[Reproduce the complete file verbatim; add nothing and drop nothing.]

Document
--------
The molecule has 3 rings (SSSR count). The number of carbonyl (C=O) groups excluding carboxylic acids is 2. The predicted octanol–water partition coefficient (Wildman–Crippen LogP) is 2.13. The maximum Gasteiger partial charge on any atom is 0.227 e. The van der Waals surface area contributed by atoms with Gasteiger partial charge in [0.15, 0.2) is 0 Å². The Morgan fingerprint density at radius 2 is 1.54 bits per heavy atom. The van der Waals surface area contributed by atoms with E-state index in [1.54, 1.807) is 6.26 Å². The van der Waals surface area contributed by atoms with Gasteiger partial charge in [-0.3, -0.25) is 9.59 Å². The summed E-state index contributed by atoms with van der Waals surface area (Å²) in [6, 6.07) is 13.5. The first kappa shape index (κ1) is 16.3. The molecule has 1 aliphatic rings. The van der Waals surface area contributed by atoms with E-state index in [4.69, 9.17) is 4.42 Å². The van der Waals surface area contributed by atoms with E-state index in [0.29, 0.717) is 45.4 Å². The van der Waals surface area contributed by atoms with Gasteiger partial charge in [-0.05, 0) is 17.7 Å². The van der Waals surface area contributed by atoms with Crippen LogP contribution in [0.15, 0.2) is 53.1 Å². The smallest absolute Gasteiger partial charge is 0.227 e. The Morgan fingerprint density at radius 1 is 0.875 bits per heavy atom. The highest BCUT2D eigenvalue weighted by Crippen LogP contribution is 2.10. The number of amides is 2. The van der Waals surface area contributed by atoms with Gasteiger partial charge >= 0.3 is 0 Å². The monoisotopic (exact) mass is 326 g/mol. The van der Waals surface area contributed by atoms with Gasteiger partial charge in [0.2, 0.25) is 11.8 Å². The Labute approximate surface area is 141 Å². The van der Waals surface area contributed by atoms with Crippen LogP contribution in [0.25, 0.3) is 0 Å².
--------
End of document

The molecule has 3 rings (SSSR count). The number of carbonyl (C=O) groups excluding carboxylic acids is 2. The predicted octanol–water partition coefficient (Wildman–Crippen LogP) is 2.13. The maximum Gasteiger partial charge on any atom is 0.227 e. The van der Waals surface area contributed by atoms with Gasteiger partial charge in [0.15, 0.2) is 0 Å². The Morgan fingerprint density at radius 2 is 1.54 bits per heavy atom. The van der Waals surface area contributed by atoms with E-state index in [1.54, 1.807) is 6.26 Å². The van der Waals surface area contributed by atoms with Gasteiger partial charge in [-0.3, -0.25) is 9.59 Å². The summed E-state index contributed by atoms with van der Waals surface area (Å²) in [6, 6.07) is 13.5. The first kappa shape index (κ1) is 16.3. The molecule has 1 aliphatic rings. The van der Waals surface area contributed by atoms with E-state index in [4.69, 9.17) is 4.42 Å². The van der Waals surface area contributed by atoms with E-state index in [0.29, 0.717) is 45.4 Å². The van der Waals surface area contributed by atoms with Gasteiger partial charge in [-0.05, 0) is 17.7 Å². The van der Waals surface area contributed by atoms with Crippen LogP contribution in [0.15, 0.2) is 53.1 Å². The smallest absolute Gasteiger partial charge is 0.227 e. The Morgan fingerprint density at radius 1 is 0.875 bits per heavy atom. The highest BCUT2D eigenvalue weighted by Crippen LogP contribution is 2.10. The number of amides is 2. The van der Waals surface area contributed by atoms with Gasteiger partial charge >= 0.3 is 0 Å². The monoisotopic (exact) mass is 326 g/mol. The van der Waals surface area contributed by atoms with Gasteiger partial charge in [0.2, 0.25) is 11.8 Å². The Labute approximate surface area is 141 Å². The van der Waals surface area contributed by atoms with Crippen LogP contribution in [0.25, 0.3) is 0 Å².